Monday, January 24

We take turns looking inside a plastic bucket. Inside is a batch of newborn turtles’ | Great Barrier Reef Vacations


WWe are standing on sand dunes at the end of a hot December day. The light is fading fast and a thin crescent moon rises in the clear sky. It is still very hot; warm enough to dive into the ocean. But no one does, not because it’s sting season now, but because we’re here for something better.

Here on Magnetic Island in Queensland, everyone is a volunteer and everyone is local except me. There are kids in school uniforms, parents coming from work, a retiree, a CSIRO scientist, a marine biologist named Paul, and an off-duty park ranger. We take turns looking inside a blue plastic bucket. Now is my turn. Inside is a batch of newly hatched green sea turtles. Their easy exit from an underground nest was blocked by vegetation, so these volunteers have dug them free.

Paul pulls one out and squirms in his hands, so small and lively. The next moment, he is hurtling through the thick golden sand of the beach with his brothers and sisters, toward the gently lapping waves. People are releasing them one by one. Baby turtles move so fast that they could take off and fly like buzzing cicadas, instead of entering the sea.

Natasha Cica on Magnetic Island with volunteers helping sea turtles
‘Warmest of seas’: Natasha Cica with volunteers helping newborn turtles on Magnetic Island.

There are oohs and aahs and claps and lots of smiles as each hatchling dives in and out. We wait a while, watching the water’s edge carefully, hoping they are all safe on their way. Later, Paul tells me that each of these green turtles has only a one in a thousand chance of surviving to maturity. Now, we’re focused on just one of these – he washed again, tried to swim again and failed, and ran out of puff. He returns to the bucket, which I hold carefully in my lap as we make our way to the hospital established and maintained by a larger group of volunteers, the Magnetic Island Network for Turtles.

If this litter dwarf survives the night, he’ll get a shot of revival and hopefully he’ll have a chance. Nearby are recovering adult turtles. One is decades old and moves slowly; he walked in with an impossibly shattered shell, perhaps bitten by a shark. Another is younger and more playful: he was rescued with “floatation syndrome,” caused by a build-up of gas after a turtle ingested marine debris such as plastic, preventing food from being properly absorbed. This turtle splashes and thumps excitedly against the walls of its circular tank, poking its nose questioningly out of the water in my direction after sizing me up. Another survivor now appears to be practicing a healthier type of float. He completely ignores me, makes ballet arches with his fins and is much more zen.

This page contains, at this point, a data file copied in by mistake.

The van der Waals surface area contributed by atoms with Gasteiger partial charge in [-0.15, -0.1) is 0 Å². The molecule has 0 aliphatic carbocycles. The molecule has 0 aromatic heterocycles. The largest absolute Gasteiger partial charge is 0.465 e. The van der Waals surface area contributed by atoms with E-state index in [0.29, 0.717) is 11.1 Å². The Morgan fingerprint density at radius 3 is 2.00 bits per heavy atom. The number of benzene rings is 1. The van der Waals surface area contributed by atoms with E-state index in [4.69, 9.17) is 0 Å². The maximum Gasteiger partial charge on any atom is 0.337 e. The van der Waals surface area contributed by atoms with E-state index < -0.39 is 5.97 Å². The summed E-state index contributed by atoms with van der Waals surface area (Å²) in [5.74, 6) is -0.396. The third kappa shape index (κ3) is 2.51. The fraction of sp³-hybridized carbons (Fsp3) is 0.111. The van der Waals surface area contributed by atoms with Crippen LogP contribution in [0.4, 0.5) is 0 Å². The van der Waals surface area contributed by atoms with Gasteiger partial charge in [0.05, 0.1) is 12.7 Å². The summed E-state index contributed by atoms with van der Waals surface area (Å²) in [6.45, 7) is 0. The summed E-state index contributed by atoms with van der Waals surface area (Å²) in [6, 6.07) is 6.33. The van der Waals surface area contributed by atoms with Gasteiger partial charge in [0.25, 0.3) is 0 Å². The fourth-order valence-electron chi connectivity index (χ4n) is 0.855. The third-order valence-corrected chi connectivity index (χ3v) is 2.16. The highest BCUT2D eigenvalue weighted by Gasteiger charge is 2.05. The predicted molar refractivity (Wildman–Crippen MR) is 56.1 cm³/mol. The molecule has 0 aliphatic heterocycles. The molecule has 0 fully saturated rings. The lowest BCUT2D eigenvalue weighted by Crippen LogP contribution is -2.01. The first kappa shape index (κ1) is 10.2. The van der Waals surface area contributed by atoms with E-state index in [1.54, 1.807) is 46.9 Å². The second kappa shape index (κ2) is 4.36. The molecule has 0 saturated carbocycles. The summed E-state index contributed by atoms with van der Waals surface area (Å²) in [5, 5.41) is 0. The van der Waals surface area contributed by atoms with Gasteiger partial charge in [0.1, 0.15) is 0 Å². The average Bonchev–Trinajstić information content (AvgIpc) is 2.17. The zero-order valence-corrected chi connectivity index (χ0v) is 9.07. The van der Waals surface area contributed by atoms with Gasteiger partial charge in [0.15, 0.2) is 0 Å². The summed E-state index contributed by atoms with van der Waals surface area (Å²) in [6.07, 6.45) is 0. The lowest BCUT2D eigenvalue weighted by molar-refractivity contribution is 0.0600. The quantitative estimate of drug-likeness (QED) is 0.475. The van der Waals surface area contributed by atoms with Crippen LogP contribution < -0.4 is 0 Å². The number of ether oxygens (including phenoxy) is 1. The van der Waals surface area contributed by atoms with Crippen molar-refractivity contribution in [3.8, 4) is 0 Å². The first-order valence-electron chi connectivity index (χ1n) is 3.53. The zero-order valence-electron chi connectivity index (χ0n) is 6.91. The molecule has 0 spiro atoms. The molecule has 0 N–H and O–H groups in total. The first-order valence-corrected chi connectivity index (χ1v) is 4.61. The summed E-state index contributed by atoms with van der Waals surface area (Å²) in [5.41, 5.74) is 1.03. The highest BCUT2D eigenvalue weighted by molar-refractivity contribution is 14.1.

Magnetic Island and surrounding waters
‘Tropical fish in bright schools and seductive couples’: the waters of Magnetic Island. Photography: Jesse and Belinda Lindemann / Queensland Tourism and Events

He had recently flown from Tasmania to Queensland, years after a memorable and moving encounter with a cheeky turtle while swimming in a coral canyon on the Great Barrier Reef. This time I headed to Magnetic Island, my visit started with a day trip back to the reef. For a few hours, we sped away from the island, on a ship that had suspended operations when the Queensland tourism industry was destroyed by Covid border restrictions. This was his test ride just before the 2021-22 summer season. We were a random mix of locals from the island and nearby Townsville, interstate visitors like myself taking advantage of the quiet before the storm of impending border openings, and international travelers stuck in Australia since we closed to the world in March 2020. landed – suddenly diving snorkeling with a twenty-something exile from Salzburg in a remarkable open aquarium.

It was wonderful, floating in these warmer seas with those tropical fish on sparkling shoals and alluring couples, and that amazing peach and blue colored coral below us. But part of my heart couldn’t help but sink where is that turtle?

The next day, I hiked for hours in the scorching heat with borrowed snorkeling gear and a stinger suit, through the island’s national park and its groups of sleeping koalas, to beaches where the road is now closed. The first stop was a bay surrounded by pine trees and famous for turtles. The spectacular beach was empty. I sat in the shade of the granite rocks and ate my packed lunch, then set off for a swim to the nearest reef. As I was moving towards a nearby party boat, now driving back to sea, someone yelled, “WE JUST SEEN A GIANT TURTLE!” I guessed so, but it swam away, and the engine noise meant I wouldn’t find it anytime soon. So I kept walking towards other beaches.

Beach scene on Magnetic Island
On Magnetic Island you can find groups of koalas sleeping. Photograph: Melissa Findley / Queensland Tourism and Events

I finally landed in Radical Bay, where I now know that in the 1980s there was a resort with a nightclub playing until dawn, which no longer exists. It is wild terrain destined for a luxury real estate development that now appears to have failed. Conservationists are still hoping to buy it back for those elusive koalas and hopefully visitors like me who want to drift gently away from our everyday lives to find something much better, like majestic sea turtles.

That day I could not meet any turtles face to face in the seas near Radical Bay. But I hope to come back soon and try my luck again.

Meanwhile, I am left with a new special memory: the sweet surprise of finding that writhing baby, rescued in a bucket, who could have lived until morning.


www.theguardian.com

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